How do I blog? 2016 version.
December 18, 2015 7:57 AM   Subscribe

With a lot of changes happening in my life, I'd like to keep an online diary of sorts. I know nothing about blogging. But I'd like to anonymously post all kinds of things.

1. Is this something I can do anonymously and safely? (I know-- I sound paranoid. I'm new. I'm a woman. I've heard horror stories about women who... blog.)

2. I'd like to be able to make posts and then delete them at will. I don't expect to scrub published work from the internet, but I basically want to remove posts if I regret their content after a while. (I'm hoping my writing and perspective will mature. You know.)

3. I'd like to be able to allow subscribers, whom I could contact if they opened the possibility. Is that a given?

4. Free is good, cheap is fine. I don't like ads.

Again, I don't know how these things work, but I'm sure some of you will point me in the right direction, because you're wonderful. I'm transitioning in my career, and addressing some issues in my personal life, and also exploring new interests, and I was hoping for a place for all of these things to find an internet home. Maybe somebody doing a search, down the road, would benefit from the experiences I will document. Maybe when I encounter those people who are like, "You really should be on facebook blah-de-blah-de-blah" --friends-- I can say hey check out my blog. It's a little over-share-y but hey.

Any and all ideas/advice welcome.
posted by little_dog_laughing to Computers & Internet (8 answers total) 16 users marked this as a favorite
Tumblr. It's really easy to use, you can follow other people or not as you choose, and anonymity is just a (throwaway if you like) email address and a password away.
posted by feckless fecal fear mongering at 8:01 AM on December 18, 2015

The one issue you may have with Tumblr is that while you can delete your posts from YOUR account, AFAIK you cannot delete your posts where they have been reblogged by other users.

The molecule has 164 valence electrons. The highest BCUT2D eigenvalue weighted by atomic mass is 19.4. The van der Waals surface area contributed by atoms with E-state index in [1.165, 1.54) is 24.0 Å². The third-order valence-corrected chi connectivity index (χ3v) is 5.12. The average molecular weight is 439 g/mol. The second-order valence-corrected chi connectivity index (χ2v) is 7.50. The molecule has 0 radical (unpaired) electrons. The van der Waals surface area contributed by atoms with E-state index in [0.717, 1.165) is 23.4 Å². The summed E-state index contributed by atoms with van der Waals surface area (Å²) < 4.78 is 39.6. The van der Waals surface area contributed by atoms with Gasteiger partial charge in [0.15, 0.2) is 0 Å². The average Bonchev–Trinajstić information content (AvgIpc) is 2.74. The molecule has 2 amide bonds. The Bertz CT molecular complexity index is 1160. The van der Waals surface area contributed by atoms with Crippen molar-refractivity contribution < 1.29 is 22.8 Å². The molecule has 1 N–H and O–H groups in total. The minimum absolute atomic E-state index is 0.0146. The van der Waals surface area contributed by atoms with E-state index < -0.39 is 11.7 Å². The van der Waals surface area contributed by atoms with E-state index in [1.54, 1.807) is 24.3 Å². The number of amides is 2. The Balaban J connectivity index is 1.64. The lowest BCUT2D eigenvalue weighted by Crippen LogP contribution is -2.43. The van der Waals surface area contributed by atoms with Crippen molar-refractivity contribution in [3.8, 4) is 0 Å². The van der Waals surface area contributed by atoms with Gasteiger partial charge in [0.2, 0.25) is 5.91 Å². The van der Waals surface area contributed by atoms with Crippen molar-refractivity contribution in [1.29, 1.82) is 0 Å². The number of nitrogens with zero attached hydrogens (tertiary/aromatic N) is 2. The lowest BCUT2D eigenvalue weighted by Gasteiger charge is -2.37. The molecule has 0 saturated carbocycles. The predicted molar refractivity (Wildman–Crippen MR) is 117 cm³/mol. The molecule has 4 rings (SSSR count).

Apart from that, Tumblr is female-friendly and has a huge variety of content and meets the remainder of your requirements.
posted by pie ninja at 8:11 AM on December 18, 2015 [1 favorite]

Tumblr actually seems like a bad idea if you want to be able to delete your content later. As pie ninja said, once someone else has reblogged it, you cannot delete it from their blog, so it will live on on the platform. Other than that, it's a good solution because it can have more of a communal feel (if that is attractive to you.)

The more conventional blogging choice would be a blog at (That's the free version of wordpress.) Super easy and intuitive to use, no cost, people can subscribe to your blog via jetpack, and it has much better SEO than tumblr, so if people finding your things through google search is a consideration, then it's probably the better choice.
posted by Bella Sebastian at 9:08 AM on December 18, 2015 [2 favorites]

Maybe you would like Livejournal - basic accounts are free, long time community, good privacy controls, sharing and commenting is straightforward.

If the act of regular writing is more important than the sharing, maybe you would like the more private 750words structured reminders to keep you motivated over the long haul after your initial burst of inspiration wanes.

If ease of use and sharing is the most important, perhaps set up a pseudonymous Facebook page? Or perhaps Blogger?

Remember, time spent figuring out the tech side is time not spent actually writing your words. Pick one and move forward. Best luck on your writing journey, documenting all the changes!
posted by enfa at 9:37 AM on December 18, 2015

Maybe you would like Livejournal - basic accounts are free, long time community, good privacy controls, sharing and commenting is straightforward

Yes, or Dreamwidth, which has very similar functionality and some better privacy controls. Although LJ does have a lot more themes available to use, if you don't want to design your own.
posted by suelac at 10:01 AM on December 18, 2015 [3 favorites]

Seconding Dreamwidth. It's a womanfriendly community and the privacy controls are quite fine-grained. Also, it's free and does not show ads to anyone, ever.
posted by Too-Ticky at 10:48 AM on December 18, 2015